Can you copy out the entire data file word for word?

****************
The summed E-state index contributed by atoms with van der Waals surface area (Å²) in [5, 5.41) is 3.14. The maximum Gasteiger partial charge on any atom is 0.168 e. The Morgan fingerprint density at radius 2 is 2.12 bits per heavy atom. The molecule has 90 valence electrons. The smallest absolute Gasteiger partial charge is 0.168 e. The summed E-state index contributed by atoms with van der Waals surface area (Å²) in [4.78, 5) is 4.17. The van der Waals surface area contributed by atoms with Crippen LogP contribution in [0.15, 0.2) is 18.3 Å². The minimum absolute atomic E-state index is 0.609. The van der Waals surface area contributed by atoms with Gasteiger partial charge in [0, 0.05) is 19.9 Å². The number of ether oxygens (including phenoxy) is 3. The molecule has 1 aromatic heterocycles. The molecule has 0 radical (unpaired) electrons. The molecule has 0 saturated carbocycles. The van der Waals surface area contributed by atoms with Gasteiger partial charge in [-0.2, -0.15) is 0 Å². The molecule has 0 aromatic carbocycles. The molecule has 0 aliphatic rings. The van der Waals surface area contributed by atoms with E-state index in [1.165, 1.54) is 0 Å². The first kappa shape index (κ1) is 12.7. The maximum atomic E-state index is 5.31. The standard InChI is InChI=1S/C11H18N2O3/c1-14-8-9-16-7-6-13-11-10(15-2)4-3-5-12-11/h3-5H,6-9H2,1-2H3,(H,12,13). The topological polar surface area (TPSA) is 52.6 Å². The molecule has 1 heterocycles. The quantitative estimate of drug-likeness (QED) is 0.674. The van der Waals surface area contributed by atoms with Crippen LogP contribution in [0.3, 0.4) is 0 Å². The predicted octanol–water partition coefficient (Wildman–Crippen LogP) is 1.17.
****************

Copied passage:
The summed E-state index contributed by atoms with van der Waals surface area (Å²) in [5, 5.41) is 3.14. The maximum Gasteiger partial charge on any atom is 0.168 e. The Morgan fingerprint density at radius 2 is 2.12 bits per heavy atom. The molecule has 90 valence electrons. The smallest absolute Gasteiger partial charge is 0.168 e. The summed E-state index contributed by atoms with van der Waals surface area (Å²) in [4.78, 5) is 4.17. The van der Waals surface area contributed by atoms with Crippen LogP contribution in [0.15, 0.2) is 18.3 Å². The minimum absolute atomic E-state index is 0.609. The van der Waals surface area contributed by atoms with Gasteiger partial charge in [0, 0.05) is 19.9 Å². The number of ether oxygens (including phenoxy) is 3. The molecule has 1 aromatic heterocycles. The molecule has 0 radical (unpaired) electrons. The molecule has 0 saturated carbocycles. The van der Waals surface area contributed by atoms with Gasteiger partial charge in [-0.2, -0.15) is 0 Å². The molecule has 0 aromatic carbocycles. The molecule has 0 aliphatic rings. The van der Waals surface area contributed by atoms with E-state index in [1.165, 1.54) is 0 Å². The first kappa shape index (κ1) is 12.7. The maximum atomic E-state index is 5.31. The standard InChI is InChI=1S/C11H18N2O3/c1-14-8-9-16-7-6-13-11-10(15-2)4-3-5-12-11/h3-5H,6-9H2,1-2H3,(H,12,13). The topological polar surface area (TPSA) is 52.6 Å². The molecule has 1 heterocycles. The quantitative estimate of drug-likeness (QED) is 0.674. The van der Waals surface area contributed by atoms with Crippen LogP contribution in [0.3, 0.4) is 0 Å². The predicted octanol–water partition coefficient (Wildman–Crippen LogP) is 1.17.